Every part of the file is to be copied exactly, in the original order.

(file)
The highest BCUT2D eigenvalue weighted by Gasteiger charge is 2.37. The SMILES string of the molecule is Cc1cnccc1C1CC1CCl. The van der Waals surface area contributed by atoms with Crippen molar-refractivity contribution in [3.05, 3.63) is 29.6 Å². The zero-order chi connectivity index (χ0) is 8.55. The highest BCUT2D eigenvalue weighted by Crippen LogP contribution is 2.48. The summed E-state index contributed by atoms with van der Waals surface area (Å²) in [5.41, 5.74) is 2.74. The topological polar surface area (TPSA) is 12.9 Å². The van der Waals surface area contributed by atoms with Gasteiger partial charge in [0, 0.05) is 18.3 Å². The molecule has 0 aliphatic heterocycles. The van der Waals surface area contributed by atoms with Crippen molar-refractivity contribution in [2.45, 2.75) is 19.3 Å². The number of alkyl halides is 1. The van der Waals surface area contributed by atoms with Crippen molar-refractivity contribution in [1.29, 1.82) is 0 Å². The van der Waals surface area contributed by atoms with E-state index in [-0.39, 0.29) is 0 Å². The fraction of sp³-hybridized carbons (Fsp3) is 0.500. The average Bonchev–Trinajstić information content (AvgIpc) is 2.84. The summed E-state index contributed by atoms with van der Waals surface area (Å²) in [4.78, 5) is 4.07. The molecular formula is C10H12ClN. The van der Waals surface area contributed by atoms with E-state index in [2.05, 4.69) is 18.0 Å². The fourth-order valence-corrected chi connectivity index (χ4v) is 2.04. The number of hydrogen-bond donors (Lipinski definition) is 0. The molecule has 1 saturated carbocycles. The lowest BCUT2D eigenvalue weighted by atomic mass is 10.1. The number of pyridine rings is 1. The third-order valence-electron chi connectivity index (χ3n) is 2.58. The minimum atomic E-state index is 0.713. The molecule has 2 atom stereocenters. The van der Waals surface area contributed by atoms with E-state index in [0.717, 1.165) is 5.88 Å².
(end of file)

The highest BCUT2D eigenvalue weighted by Gasteiger charge is 2.37. The SMILES string of the molecule is Cc1cnccc1C1CC1CCl. The van der Waals surface area contributed by atoms with Crippen molar-refractivity contribution in [3.05, 3.63) is 29.6 Å². The zero-order chi connectivity index (χ0) is 8.55. The highest BCUT2D eigenvalue weighted by Crippen LogP contribution is 2.48. The summed E-state index contributed by atoms with van der Waals surface area (Å²) in [5.41, 5.74) is 2.74. The topological polar surface area (TPSA) is 12.9 Å². The van der Waals surface area contributed by atoms with Gasteiger partial charge in [0, 0.05) is 18.3 Å². The molecule has 0 aliphatic heterocycles. The van der Waals surface area contributed by atoms with Crippen molar-refractivity contribution in [2.45, 2.75) is 19.3 Å². The number of alkyl halides is 1. The van der Waals surface area contributed by atoms with Crippen molar-refractivity contribution in [1.29, 1.82) is 0 Å². The van der Waals surface area contributed by atoms with E-state index in [-0.39, 0.29) is 0 Å². The fraction of sp³-hybridized carbons (Fsp3) is 0.500. The average Bonchev–Trinajstić information content (AvgIpc) is 2.84. The summed E-state index contributed by atoms with van der Waals surface area (Å²) in [4.78, 5) is 4.07. The molecular formula is C10H12ClN. The van der Waals surface area contributed by atoms with E-state index in [2.05, 4.69) is 18.0 Å². The fourth-order valence-corrected chi connectivity index (χ4v) is 2.04. The number of hydrogen-bond donors (Lipinski definition) is 0. The molecule has 1 saturated carbocycles. The lowest BCUT2D eigenvalue weighted by atomic mass is 10.1. The number of pyridine rings is 1. The third-order valence-electron chi connectivity index (χ3n) is 2.58. The minimum atomic E-state index is 0.713. The molecule has 2 atom stereocenters. The van der Waals surface area contributed by atoms with E-state index in [0.717, 1.165) is 5.88 Å².